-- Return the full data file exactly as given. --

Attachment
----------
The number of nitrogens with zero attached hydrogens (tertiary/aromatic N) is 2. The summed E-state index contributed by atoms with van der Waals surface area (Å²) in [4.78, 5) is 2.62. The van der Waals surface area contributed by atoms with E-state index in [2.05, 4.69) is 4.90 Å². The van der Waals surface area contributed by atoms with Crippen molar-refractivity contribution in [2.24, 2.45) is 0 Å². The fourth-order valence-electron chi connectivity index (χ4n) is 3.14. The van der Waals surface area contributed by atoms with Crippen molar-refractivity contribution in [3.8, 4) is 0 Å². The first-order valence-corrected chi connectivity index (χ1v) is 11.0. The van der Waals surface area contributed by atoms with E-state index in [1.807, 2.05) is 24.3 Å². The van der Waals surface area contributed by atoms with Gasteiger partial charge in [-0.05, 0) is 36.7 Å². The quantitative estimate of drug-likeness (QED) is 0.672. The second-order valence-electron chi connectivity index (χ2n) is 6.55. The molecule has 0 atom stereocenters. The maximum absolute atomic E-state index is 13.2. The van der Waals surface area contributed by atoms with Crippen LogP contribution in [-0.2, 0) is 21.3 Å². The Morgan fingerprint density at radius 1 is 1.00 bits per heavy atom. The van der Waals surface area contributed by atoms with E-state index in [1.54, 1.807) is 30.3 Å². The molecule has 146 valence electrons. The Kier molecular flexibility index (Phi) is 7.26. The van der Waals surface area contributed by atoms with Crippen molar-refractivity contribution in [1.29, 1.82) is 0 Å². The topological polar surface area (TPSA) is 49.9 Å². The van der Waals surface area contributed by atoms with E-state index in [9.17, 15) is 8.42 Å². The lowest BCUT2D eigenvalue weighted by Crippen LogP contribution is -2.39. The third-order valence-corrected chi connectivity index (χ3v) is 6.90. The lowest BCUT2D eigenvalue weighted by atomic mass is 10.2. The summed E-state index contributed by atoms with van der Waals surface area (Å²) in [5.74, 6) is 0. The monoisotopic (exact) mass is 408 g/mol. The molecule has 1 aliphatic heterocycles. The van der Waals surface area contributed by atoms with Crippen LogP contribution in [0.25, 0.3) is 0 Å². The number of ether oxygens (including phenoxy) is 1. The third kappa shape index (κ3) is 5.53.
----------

The number of nitrogens with zero attached hydrogens (tertiary/aromatic N) is 2. The summed E-state index contributed by atoms with van der Waals surface area (Å²) in [4.78, 5) is 2.62. The van der Waals surface area contributed by atoms with E-state index in [2.05, 4.69) is 4.90 Å². The van der Waals surface area contributed by atoms with Crippen molar-refractivity contribution in [2.24, 2.45) is 0 Å². The fourth-order valence-electron chi connectivity index (χ4n) is 3.14. The van der Waals surface area contributed by atoms with Crippen molar-refractivity contribution in [3.8, 4) is 0 Å². The first-order valence-corrected chi connectivity index (χ1v) is 11.0. The van der Waals surface area contributed by atoms with E-state index in [1.807, 2.05) is 24.3 Å². The van der Waals surface area contributed by atoms with Gasteiger partial charge in [-0.05, 0) is 36.7 Å². The quantitative estimate of drug-likeness (QED) is 0.672. The second-order valence-electron chi connectivity index (χ2n) is 6.55. The molecule has 0 atom stereocenters. The maximum absolute atomic E-state index is 13.2. The van der Waals surface area contributed by atoms with Crippen LogP contribution in [-0.2, 0) is 21.3 Å². The Morgan fingerprint density at radius 1 is 1.00 bits per heavy atom. The van der Waals surface area contributed by atoms with E-state index in [1.54, 1.807) is 30.3 Å². The molecule has 146 valence electrons. The Kier molecular flexibility index (Phi) is 7.26. The van der Waals surface area contributed by atoms with Crippen molar-refractivity contribution in [1.29, 1.82) is 0 Å². The topological polar surface area (TPSA) is 49.9 Å². The van der Waals surface area contributed by atoms with E-state index in [9.17, 15) is 8.42 Å². The lowest BCUT2D eigenvalue weighted by Crippen LogP contribution is -2.39. The third-order valence-corrected chi connectivity index (χ3v) is 6.90. The lowest BCUT2D eigenvalue weighted by atomic mass is 10.2. The summed E-state index contributed by atoms with van der Waals surface area (Å²) in [5.74, 6) is 0. The monoisotopic (exact) mass is 408 g/mol. The molecule has 1 aliphatic heterocycles. The van der Waals surface area contributed by atoms with Crippen LogP contribution in [0.25, 0.3) is 0 Å². The number of ether oxygens (including phenoxy) is 1. The third kappa shape index (κ3) is 5.53.